World Malaria Report 2018 – India to End Epidemic by 2030

World Malaria Report 2018 has shown that progress against the disease has stalled amid a scaling-down of significant investments. The data reveals worrying trends in the fight against malaria as the cases of malaria in 2017 increased globally to 219 million from 217 million in 2016 and 11 countries carry 70% of the global burden. Burkina Faso, Cameroon, Democratic Republic of the Congo, Ghana, Mali, Mozambique, Niger, Nigeria, Uganda, Tanzania, and India will now be targeted by a World Health Organisation (WHO) campaign.

The World malaria report, based on information received from national malaria control programmes and other partners in endemic countries, released on 19 November 2018 by WHO, tracks investments in malaria programmes and research as well as progress across all intervention areas: prevention, diagnosis, treatment and surveillance; and includes dedicated chapters on malaria elimination and on key threats in the fight against malaria. The report published annually provides a comprehensive update on global and regional malaria data and trends.

  • According to the 2018 report there were an estimated 435000 deaths from malaria globally in 2017 as compared to 451000 estimated deaths in 2016 and 607000 in 2010.
  • Children aged less than 5 years are the most vulnerable group affected by malaria. In 2017, they accounted for 61% (266000) of all malaria deaths worldwide.
  • An estimated US$ 3.1 billion was invested in malaria control and elimination efforts globally by governments of malaria endemic countries and international partners in 2017, i.e., an amount slighter higher than the figure reported for 2016.
  • The funding for malaria has remained relatively stable since 2010, the level of investment in 2017 is far from what is required to reach the first 2 milestones of the WHO Global Technical Strategy (GTS) for Malaria 2016-2030adopted by the World Health Assembly in May 2015; that is, a reduction of at least 40% in malaria case incidence and mortality rates globally by 2020, compared with 2015 levels.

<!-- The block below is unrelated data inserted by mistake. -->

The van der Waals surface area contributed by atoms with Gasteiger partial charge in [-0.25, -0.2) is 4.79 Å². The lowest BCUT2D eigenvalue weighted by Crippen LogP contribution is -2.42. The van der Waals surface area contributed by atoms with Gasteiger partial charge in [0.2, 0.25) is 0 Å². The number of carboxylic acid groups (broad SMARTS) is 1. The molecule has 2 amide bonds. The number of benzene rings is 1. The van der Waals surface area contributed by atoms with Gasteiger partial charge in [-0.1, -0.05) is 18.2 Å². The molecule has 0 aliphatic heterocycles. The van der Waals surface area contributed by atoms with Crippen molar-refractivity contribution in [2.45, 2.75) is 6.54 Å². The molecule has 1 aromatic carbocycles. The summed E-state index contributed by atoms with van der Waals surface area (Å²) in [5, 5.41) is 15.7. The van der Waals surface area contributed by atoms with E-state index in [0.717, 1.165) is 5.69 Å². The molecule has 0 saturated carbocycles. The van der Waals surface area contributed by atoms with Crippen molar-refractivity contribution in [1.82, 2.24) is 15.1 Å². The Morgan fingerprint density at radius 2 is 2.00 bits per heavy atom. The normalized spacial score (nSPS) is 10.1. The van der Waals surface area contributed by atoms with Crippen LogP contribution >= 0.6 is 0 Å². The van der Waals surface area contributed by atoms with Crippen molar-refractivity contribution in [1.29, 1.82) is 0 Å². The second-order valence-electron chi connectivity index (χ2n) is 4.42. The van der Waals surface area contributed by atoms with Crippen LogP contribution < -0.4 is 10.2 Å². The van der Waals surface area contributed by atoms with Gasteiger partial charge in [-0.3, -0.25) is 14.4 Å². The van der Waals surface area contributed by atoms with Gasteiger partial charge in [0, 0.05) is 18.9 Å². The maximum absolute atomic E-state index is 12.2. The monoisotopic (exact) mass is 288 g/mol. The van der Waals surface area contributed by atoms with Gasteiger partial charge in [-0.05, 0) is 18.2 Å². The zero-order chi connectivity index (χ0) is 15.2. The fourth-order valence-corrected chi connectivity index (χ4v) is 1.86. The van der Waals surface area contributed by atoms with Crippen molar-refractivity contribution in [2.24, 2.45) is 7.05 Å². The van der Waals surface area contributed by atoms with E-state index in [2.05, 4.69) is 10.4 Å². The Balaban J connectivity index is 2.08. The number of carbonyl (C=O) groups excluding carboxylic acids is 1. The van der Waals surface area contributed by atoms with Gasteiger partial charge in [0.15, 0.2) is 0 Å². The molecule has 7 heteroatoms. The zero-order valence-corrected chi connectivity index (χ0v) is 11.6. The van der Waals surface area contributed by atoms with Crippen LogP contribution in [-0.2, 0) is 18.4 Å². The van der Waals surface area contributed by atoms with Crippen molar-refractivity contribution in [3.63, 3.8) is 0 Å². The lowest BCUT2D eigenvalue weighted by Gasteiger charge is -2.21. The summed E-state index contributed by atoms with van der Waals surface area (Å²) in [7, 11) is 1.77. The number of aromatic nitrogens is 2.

• To reach the GTS 2030 targets, it is estimated that annual malaria funding will need to increase to at least US$ 6.6 billion per year by 2020.

However, the World Malaria Report 2018 highlights a sharp drop in the number of cases in Odisha – one of the most endemic states of India, and further notes that:

  • India’s record offers great promise in the quest to cut the number of new cases and deaths globally by at least 40% by 2020, and to end the epidemic by 2030.
  • India has suffered from a major burden of malaria for decades with high levels of morbidity and death.
  • India’s declining trend of the scourge shows that sustained public health action can achieve good results.
  • Malaria cases in Odisha (formerly Orissa) have been coming down steadily since 2003, with a marked reduction since 2008.
  • There was a reduction in malaria cases by half in 2017 as compared to the same study period in 2016.
  • In Odisha investments made in recruiting accredited social health workers and large-scale distribution of insecticide-treated bed-nets, together with strategies to encourage health-seeking behaviour have paid off.
  • Odisha experience with using public health education as a tool and reaching out to remote populations with advice needs to be replicated in eliminating malaria in other states, which have a higher burden of the disease, such as Chhattisgarh, Jharkhand and West Bengal.


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